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jay prepared a list of who is naughty and nice, so we will see who made it. julie must be nice. >> thank you, mr. president. despite all the data points you cited in your opening statement, when you look back this year, very little of the domestic agenda you outlined in your inaugural address has been achieved. health-care rollout obviously had problems, and your ratings with the public are near historic lows for you. has this been the worst year of your presidency? >> i have to tell you, julie, that is not how i think about it. i have now been in office close to five years. i was running for president for two years before that. for those of you who covered me during that time, we have had ups and downs. i think this room has probably reported at least 15 near death experiences.
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and what i have been focused on each and every day is, are we moving the ball in helping the american people, families, have more opportunity, have more security to feel as if, if they work hard, they can get ahead? and if i look at this past year, there are areas where there have obviously been frustrations, where i wish congress had moved more aggressively. not passing background checks in the aftermath of newtown was something i continue to believe is a mistake. but because of the debate that occurred, work has been done at state levels to ensure we do not see tragedies like that happen again.
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there is a lot of focus on legislative activity at the congressional level. even when congress does not move on things they should move on, there are a whole bunch of things we are still doing. we do not always get attention. but the connect program we announced, initiating wireless in every classroom in america. it will make a huge difference for kids across this country, and for teachers. a manufacturing hub that we set up in youngstown, something i talked about during the state of the union, is going to create innovation and connect universities, manufacturers, job training, to build on the renaissance we are seeing in manufacturing. when it comes to energy, this year is going to be the first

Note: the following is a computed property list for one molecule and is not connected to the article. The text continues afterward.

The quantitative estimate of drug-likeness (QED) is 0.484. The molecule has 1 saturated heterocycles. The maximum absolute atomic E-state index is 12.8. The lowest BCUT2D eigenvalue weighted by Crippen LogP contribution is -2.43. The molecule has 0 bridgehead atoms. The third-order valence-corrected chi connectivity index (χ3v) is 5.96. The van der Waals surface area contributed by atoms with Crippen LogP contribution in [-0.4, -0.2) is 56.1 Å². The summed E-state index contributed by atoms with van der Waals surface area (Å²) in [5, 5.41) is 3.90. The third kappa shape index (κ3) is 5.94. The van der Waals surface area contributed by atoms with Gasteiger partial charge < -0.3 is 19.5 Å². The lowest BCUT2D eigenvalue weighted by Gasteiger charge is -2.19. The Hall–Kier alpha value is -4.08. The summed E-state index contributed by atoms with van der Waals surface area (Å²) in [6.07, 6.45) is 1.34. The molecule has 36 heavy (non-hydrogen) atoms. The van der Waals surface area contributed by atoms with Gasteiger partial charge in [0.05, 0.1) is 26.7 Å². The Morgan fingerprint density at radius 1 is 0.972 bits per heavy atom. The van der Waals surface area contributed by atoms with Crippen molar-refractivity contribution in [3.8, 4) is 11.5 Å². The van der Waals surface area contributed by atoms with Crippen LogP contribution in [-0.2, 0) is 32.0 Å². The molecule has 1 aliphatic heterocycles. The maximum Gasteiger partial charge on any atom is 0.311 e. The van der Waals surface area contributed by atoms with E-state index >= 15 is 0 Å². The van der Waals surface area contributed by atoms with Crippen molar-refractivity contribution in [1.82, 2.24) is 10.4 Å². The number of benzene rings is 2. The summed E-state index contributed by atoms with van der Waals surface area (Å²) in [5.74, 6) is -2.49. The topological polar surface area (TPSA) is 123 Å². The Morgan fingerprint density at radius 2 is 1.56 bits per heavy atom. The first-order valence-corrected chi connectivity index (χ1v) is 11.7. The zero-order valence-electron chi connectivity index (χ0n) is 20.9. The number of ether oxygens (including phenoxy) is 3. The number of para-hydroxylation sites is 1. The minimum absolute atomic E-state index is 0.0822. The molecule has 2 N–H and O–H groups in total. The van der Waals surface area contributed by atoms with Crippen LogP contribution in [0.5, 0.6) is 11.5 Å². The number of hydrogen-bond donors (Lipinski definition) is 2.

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year in a very long time we are producing more oil and natural gas here in this country then we are importing. that is a big deal. i understand the point you are getting at, which is that a lot of our legislative initiatives have not moved forward as quickly as we might like. i understand that. which means i am going to keep at it. if you look at immigration reform, probably the biggest thing i wanted to get done this year, we saw progress. it passed the senate with a strong bipartisan vote. there are indications in the house that even though it did not get completed this year, that there is a commitment on the part of the speaker to try to move forward legislation early next year. the fact that it is not hit the timeline that i prefer is